Jesus is into results. I know I’m going to lose a lot of readers at those four little words. But I really believe it’s true. Read the scriptures and Jesus actually has a plan that He’s working to make everything new and fix what we broke. Both Jesus and the Apostle Paul talk about it in terms of producing “fruit.” That’s the biblical language ascribed to producing results.
Healthy churches produce results, and you can know if your church is healthy by the results it’s producing. And while I’d quickly admit that none of the items on this list guarantee a healthy church, you probably can’t lead a healthy church without these things.
The church isn’t a building that you come to, it’s a movement you choose to be a part of. The whole point of this thing called the church is to join God in His mission to reach everyone on the planet with the Good News of Jesus. Healthy churches aren’t simply growing churches, they help new people meet Jesus and follow Him. The lead indicator of that is post-conversion baptism.
2. Divorce Rate
Is the divorce rate of the people in your church lower than that of the community your church is located in? Jesus said His people would be known by the quality of their relationships (love for one another). This is a simple and tangible way to get to the everyday effectiveness of your church.
3. Financial Strength
This is not just a question about the amount of money you have in savings, although I’m a big fan of churches having reserves and margin (I think the book of Proverbs is a big fan of that too). An often-overlooked indicator of financial strength in a church is its capacity to respond to opportunities that Jesus provides. Essentially, healthy churches put themselves in a financial position to say yes to Jesus when He asks them to do something. The Scriptures clearly connect financial generosity to spiritual maturity.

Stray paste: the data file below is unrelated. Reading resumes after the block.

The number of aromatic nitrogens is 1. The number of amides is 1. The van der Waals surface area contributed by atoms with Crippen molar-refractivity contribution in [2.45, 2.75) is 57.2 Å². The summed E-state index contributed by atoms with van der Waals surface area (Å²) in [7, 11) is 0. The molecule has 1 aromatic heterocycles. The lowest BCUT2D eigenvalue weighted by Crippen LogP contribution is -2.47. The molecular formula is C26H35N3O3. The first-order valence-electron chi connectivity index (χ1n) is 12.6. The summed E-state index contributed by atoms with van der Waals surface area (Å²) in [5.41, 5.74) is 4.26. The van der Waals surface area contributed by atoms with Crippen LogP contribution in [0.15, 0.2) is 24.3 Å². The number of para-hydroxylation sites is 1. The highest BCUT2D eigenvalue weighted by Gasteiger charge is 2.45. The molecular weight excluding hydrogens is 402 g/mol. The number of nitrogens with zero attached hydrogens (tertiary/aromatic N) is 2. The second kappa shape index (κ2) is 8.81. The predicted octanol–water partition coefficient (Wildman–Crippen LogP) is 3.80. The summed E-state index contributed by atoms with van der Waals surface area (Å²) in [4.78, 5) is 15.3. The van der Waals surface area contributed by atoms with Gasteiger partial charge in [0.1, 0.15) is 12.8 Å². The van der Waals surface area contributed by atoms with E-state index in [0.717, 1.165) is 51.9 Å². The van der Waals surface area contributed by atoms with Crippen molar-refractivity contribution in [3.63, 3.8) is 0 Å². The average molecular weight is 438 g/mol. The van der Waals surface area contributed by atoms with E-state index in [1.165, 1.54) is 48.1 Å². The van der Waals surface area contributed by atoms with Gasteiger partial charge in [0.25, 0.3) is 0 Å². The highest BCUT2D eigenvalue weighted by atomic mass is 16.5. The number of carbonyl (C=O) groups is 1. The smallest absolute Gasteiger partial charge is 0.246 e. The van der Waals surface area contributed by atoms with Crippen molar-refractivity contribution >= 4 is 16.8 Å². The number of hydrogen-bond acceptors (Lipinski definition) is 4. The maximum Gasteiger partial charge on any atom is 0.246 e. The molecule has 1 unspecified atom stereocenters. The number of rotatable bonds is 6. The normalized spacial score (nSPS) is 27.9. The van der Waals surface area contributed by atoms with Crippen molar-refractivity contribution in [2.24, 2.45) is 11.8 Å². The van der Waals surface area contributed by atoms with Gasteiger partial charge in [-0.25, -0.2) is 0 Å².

4. Span of Care
It’s well documented that the best C-suite Executives of Fortune 500 Companies (i.e., some of the best leaders on the planet) manage around seven direct reports. What’s the span of care at your church? If your staff team is directly managing more volunteers than that, you’re probably just filling volunteer spots, not developing people. Your span of care is a lead indicator of how well you’re doing as a church at developing people, not just using people.
5. Staff Restructures
You may have never thought of this before, but staff promotions and restructures can be an indicator of a healthy church. Are the staff at your church growing in their roles and responsibility? Growing churches have to restructure their staff team to both respond to and catalyze healthy growth. Staff promotions are an indication of churches investing in, developing and recognizing the growth of their staff team members. Churches that are plateaued or dying restructure to accommodate layoffs and decline.
6. Numerical Growth
So, I saved this one for last. But I couldn’t leave it off the list. Healthy things grow. But so does cancer, and nobody wants that. Just because it’s growing doesn’t mean it’s healthy, but…if it’s healthy it will grow.
This article originally appeared here.